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Indiana Alimony Laws and Spousal Support

In Indiana, spousal maintenance, also called spousal support, is more difficult to obtain than in many other states. It’s a court-ordered payment from one ex-spouse to the other. Unlike most other states, Indiana does not use factors like the length of the marriage to determine alimony payments.

Indiana Alimony Laws

In cases of divorce or legal separation, spouses receive Indiana spousal maintenance payments if a judge finds:

  • The recipient spouse's mental or physical incapacity requires financial support after the divorce. The requesting spouse must provide medical evidence that they can’t work.

  • The recipient spouse is the custodial parent of a mentally or physically incapacitated child and lacks enough property to provide for their needs and the needs of the child. The requesting spouse must prove that the child's incapacitation requires full-time care.

Indiana Code 31-15-7-2 includes the marital property settlement agreement when determining whether a custodial parent needs extra financial support.

Rehabilitative Maintenance

Courts may order rehabilitative maintenance if a requesting spouse can show that they put their education or employment on hold for homemaking and childcare responsibilities. The statute limits rehabilitative maintenance to three years from the final decree. The judge will consider the following:

  • Education level of each spouse currently and at the time of the marriage
  • Earning capacity of each spouse and the length of absence from the job market
  • Time needed for the requesting spouse to get the education or training to find appropriate employment

Rehabilitative maintenance only provides for the spouse's needs while they gain the experience and education necessary to re-enter the job market. Judges may shorten the term if they think the party can get the required education in less than three years.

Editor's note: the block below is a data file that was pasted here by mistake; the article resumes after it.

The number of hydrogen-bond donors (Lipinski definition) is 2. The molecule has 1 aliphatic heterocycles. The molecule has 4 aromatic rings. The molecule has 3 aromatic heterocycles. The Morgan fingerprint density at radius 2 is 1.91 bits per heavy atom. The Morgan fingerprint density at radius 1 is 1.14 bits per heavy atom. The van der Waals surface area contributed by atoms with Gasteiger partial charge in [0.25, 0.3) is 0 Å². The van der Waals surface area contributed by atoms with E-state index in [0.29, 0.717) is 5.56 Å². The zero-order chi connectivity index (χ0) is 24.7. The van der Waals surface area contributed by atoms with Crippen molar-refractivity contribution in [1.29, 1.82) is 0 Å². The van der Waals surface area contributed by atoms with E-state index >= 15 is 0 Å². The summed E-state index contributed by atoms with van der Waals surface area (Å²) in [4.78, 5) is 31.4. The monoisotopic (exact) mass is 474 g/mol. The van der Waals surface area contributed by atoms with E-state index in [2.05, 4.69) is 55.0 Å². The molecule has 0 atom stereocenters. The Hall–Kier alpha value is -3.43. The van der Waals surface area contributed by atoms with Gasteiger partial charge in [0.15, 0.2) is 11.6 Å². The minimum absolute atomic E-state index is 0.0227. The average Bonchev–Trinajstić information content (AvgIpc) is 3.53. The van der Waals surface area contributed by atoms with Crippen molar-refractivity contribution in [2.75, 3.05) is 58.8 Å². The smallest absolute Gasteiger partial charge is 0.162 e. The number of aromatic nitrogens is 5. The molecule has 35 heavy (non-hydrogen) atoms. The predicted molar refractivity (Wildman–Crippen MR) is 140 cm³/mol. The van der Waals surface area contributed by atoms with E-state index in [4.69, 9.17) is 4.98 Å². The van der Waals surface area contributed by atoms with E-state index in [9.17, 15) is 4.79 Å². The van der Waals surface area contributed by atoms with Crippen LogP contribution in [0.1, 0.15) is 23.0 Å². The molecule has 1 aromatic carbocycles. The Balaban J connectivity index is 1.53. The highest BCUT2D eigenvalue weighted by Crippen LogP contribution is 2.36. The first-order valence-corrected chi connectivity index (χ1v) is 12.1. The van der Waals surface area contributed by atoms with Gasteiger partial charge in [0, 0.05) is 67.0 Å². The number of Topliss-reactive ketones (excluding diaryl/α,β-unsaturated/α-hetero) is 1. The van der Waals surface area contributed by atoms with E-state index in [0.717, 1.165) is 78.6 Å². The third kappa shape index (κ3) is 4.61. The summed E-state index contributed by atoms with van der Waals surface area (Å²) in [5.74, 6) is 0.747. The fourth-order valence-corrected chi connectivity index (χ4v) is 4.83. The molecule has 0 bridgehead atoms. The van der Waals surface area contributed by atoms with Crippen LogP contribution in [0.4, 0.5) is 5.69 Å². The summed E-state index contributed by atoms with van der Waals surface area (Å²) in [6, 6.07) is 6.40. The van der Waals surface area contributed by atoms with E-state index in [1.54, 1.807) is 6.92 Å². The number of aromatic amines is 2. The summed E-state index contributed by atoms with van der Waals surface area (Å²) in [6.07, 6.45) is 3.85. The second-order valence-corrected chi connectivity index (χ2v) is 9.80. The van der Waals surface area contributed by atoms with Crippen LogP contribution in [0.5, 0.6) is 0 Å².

Modifying or Terminating Alimony

A party may request a modification for a spousal maintenance order with a showing of:

  • A substantial change of circumstances makes the terms unreasonable
  • A child support order issued at least 12 months before the request that differed by more than 20% from the guidelines

(IN Code 31-15-7-3)

Note: State laws are subject to change through the passage of new legislation, court rulings (including federal decisions), ballot initiatives, and other means. FindLaw strives to provide the most current information available. You should always consult an attorney or conduct your own legal research to verify the state law(s) before making any legal decisions.

Indiana Spousal Support Laws: Related Resources

For additional information and resources related to the divorce process, visit the links below.

Get Legal Advice About Indiana Alimony Laws

Alimony and maintenance are critical legal issues in a divorce. If you need help with an Indiana divorce, contact an Indiana divorce attorney who can explain your case and related maintenance laws.

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